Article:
Last week I took a well-deserved break (at least in my eyes) and went on holiday to Cornwall. Whilst away I took this photo that I wanted to share with you. The reason for sharing is not that this is a great Landscape image (I have a much better one taken at sunset rather than on an overcast day, that I will share soon). No the reason for sharing this is that it illustrates just how much depth of field can be achieved with smaller sensor cameras.
This image was taken using a Sony RX10 which has a 1” sensor. This is slightly smaller than the micro 43 sensors but somehow Sony has managed to cram 20Mpixels onto it. If you were looking at the print of this scene you would say that the image was in focus from the foreground to the background. It’s only when you view the image at 100% magnification on the screen that you see the distant lighthouse is very slightly outside the depth of field but is still acceptably sharp. Also the flowers nearest to the camera (literally inches from the camera) are out of focus but again this isn’t objectionable. Interestingly you don’t notice either of these points on the print as the image appears very natural.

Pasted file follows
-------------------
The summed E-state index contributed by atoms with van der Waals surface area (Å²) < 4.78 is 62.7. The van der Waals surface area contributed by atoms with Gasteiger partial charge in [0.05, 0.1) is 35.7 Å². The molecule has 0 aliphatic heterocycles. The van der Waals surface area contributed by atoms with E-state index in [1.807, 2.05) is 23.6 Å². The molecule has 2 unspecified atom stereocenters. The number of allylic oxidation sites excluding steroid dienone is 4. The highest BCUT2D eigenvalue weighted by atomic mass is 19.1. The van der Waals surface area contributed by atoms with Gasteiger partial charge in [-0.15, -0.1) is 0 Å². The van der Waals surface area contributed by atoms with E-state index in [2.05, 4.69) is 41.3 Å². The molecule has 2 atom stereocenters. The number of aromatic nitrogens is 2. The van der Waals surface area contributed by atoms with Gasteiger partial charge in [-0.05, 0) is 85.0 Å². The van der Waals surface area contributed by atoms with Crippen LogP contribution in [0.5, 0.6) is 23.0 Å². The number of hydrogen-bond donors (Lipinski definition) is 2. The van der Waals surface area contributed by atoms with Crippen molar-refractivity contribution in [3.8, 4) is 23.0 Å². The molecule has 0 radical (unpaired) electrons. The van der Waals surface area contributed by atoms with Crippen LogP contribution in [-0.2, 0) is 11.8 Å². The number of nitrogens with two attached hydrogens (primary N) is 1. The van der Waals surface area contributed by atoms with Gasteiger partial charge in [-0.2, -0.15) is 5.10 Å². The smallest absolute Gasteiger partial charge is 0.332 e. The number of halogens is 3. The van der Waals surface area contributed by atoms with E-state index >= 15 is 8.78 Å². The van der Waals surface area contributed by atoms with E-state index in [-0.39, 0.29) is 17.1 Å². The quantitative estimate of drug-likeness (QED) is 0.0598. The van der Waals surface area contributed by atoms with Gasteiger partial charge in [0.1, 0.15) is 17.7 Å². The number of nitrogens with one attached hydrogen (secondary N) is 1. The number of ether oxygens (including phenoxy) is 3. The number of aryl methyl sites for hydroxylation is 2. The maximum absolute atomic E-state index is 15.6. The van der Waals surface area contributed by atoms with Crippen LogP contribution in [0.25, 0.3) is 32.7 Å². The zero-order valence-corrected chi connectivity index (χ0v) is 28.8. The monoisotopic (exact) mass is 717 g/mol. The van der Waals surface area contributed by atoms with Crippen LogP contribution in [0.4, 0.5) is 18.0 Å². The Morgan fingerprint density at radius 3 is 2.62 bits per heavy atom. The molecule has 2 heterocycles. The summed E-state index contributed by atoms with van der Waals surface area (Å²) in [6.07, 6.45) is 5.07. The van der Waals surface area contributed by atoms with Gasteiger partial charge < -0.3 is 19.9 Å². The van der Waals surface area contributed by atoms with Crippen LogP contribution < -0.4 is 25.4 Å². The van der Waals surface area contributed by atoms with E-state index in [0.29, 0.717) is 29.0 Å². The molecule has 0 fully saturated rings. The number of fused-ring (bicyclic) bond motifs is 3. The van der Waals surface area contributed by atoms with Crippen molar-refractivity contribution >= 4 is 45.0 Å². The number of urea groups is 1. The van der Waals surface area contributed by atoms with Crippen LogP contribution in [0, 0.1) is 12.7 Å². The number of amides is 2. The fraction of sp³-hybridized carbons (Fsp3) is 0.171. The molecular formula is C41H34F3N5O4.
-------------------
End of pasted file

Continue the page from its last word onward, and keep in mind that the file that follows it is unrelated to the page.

What really makes you stop and think though is that the Aperture used to achieve this is f/5.6. The trick to this if there is one, is where you place the point of focus. Here I was focussing on the hillside just beyond the foreground flowers (probably around 10 feet from the camera. Had I tried to get all the flowers in perfect focus I would have lost the distant lighthouse. This compromise appears to work very well.
I hope this gives you food for thought about depth of field and needing to use very small apertures.